We are satisfied by the testimony of various large dealers appearing in the record, including that of Mr. Burnett, who is the principal witness for the United States, if not the only one, that, although the compound contains an agreeable perfume, it is not perfumery, in any sense of the word, whether it be interpreted according to its popular, commercial, or statutory meaning, but that, on account of the coloring matter and oils which it contains, it stains, and cannot be used as such. The agreeable odor is purely incidental, the same as found in thousands of other articles which are in no sense perfumery, but which are nevertheless thus made attraetive for common use. Taking the testimony of Mr. Burnett, an extensive dealer and manufacturer; of Mr. Utard, agent of Pinaud in the United States; of Mr. Froelich, who for several years has had charge of that department of the business of Stern Bros., widely known as retailers in the city of New York, which includes Pinaud's Eau de Quinine Tonique; of Mr. Fuller, representing extensive dealers, manufacturers and importers in various toilet articles, including this; and of Mr. Weed, buyer of this class of merchandise for W. F. Schiefflin & Co., like dealers,-all of whom unite in sustaining the importer on these particular points of fact, we are satisfied that the importation in issue has never been known commercially, or in any sense, as perfumery, but has always been known commercially, and in every sense, as a preparation used as an application to the hair, and that it is such inherently. But this alone would not make it such an application within the meaning of paragraph 61, as to which the rule of interpretation ejusdem generis is made imperative by the words "such as cosmetics, dentifrices, pastes, pomades, powders." Not every application to the hair is within that paragraph, but only those which are specified there, or are akin thereto. But there can be no question, on the evidence of some of the witnesses we refer to, that this importation is also a "toilet preparation." It is clearly intended for self-use at the toilet, and is thus used in the way in which articles commonly known as toilet preparations ordinarily are. It is therefore, to this extent, plainly within the letter and spirit of paragraph 61. This conclusion of fact harmonizes with the findings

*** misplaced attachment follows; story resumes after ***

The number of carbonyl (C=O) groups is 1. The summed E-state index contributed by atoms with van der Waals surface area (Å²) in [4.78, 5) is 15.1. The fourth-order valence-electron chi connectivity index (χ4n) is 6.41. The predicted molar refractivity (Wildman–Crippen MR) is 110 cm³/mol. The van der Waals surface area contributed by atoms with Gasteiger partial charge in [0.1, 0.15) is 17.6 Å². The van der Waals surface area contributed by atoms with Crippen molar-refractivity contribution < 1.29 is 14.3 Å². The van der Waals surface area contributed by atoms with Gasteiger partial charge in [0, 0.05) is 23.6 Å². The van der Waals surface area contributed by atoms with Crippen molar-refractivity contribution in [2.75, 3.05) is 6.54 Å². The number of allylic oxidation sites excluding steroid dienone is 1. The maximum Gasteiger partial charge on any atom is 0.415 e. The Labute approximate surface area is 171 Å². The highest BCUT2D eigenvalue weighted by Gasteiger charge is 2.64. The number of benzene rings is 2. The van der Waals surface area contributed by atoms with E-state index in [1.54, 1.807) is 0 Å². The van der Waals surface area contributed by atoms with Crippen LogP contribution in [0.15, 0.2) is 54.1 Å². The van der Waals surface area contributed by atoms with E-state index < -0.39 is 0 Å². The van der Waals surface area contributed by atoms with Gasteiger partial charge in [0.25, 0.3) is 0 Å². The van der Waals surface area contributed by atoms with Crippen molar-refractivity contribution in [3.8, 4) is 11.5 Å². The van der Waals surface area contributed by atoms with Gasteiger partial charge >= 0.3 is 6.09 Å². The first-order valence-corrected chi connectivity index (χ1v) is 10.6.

of the general appraisers. But they did not negative paragraph 7, which enumerates "alcoholic perfumery, including cologne water and other toilet waters." We have already shown that this is not perfumery, in any ordinary sense of the word, or inherently. The language of paragraph 7, however, by its method of using the word "including," broadens the word "perfumery," so that, in its statutory sense at this place, it includes alcoholic toilet waters. There can be no doubt, moreover, that this expression "toilet waters," in connection with the word "alcoholic," is specific, to such an extent that anything contained in paragraph 61 must be regarded, with reference thereto, as generic. 'l'herefore we have been compelled to eonsider whether the importation comes within that expression. Mr. Burnett, of whom we have already spoken, testified as follows: